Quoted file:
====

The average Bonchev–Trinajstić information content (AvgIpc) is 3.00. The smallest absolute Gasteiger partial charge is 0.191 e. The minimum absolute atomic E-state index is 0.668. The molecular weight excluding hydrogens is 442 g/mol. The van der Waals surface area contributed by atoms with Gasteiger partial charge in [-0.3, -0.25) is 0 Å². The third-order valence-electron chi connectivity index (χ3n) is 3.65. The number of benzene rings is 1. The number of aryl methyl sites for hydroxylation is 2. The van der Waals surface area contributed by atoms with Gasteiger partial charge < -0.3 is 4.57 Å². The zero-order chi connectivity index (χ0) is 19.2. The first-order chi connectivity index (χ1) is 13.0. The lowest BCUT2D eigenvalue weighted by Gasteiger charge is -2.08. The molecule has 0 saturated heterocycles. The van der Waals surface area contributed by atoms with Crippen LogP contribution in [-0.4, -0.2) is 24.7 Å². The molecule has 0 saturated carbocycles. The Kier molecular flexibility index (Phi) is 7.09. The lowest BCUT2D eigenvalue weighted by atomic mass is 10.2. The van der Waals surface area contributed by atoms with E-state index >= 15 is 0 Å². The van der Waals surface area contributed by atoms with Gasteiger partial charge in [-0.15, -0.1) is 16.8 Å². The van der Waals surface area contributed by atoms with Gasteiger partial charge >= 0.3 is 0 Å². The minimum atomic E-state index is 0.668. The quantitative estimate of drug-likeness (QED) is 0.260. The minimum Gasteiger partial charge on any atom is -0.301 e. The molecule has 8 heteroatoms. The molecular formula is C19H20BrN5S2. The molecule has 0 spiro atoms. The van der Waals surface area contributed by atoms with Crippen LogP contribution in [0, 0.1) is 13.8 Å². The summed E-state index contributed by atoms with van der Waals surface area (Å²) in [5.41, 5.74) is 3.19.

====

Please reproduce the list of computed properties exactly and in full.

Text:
The average Bonchev–Trinajstić information content (AvgIpc) is 3.00. The smallest absolute Gasteiger partial charge is 0.191 e. The minimum absolute atomic E-state index is 0.668. The molecular weight excluding hydrogens is 442 g/mol. The van der Waals surface area contributed by atoms with Gasteiger partial charge in [-0.3, -0.25) is 0 Å². The third-order valence-electron chi connectivity index (χ3n) is 3.65. The number of benzene rings is 1. The number of aryl methyl sites for hydroxylation is 2. The van der Waals surface area contributed by atoms with Gasteiger partial charge < -0.3 is 4.57 Å². The zero-order chi connectivity index (χ0) is 19.2. The first-order chi connectivity index (χ1) is 13.0. The lowest BCUT2D eigenvalue weighted by Gasteiger charge is -2.08. The molecule has 0 saturated heterocycles. The van der Waals surface area contributed by atoms with Crippen LogP contribution in [-0.4, -0.2) is 24.7 Å². The molecule has 0 saturated carbocycles. The Kier molecular flexibility index (Phi) is 7.09. The lowest BCUT2D eigenvalue weighted by atomic mass is 10.2. The van der Waals surface area contributed by atoms with E-state index >= 15 is 0 Å². The van der Waals surface area contributed by atoms with Gasteiger partial charge in [-0.15, -0.1) is 16.8 Å². The van der Waals surface area contributed by atoms with Gasteiger partial charge >= 0.3 is 0 Å². The minimum atomic E-state index is 0.668. The quantitative estimate of drug-likeness (QED) is 0.260. The minimum Gasteiger partial charge on any atom is -0.301 e. The molecule has 8 heteroatoms. The molecular formula is C19H20BrN5S2. The molecule has 0 spiro atoms. The van der Waals surface area contributed by atoms with Crippen LogP contribution in [0, 0.1) is 13.8 Å². The summed E-state index contributed by atoms with van der Waals surface area (Å²) in [5.41, 5.74) is 3.19.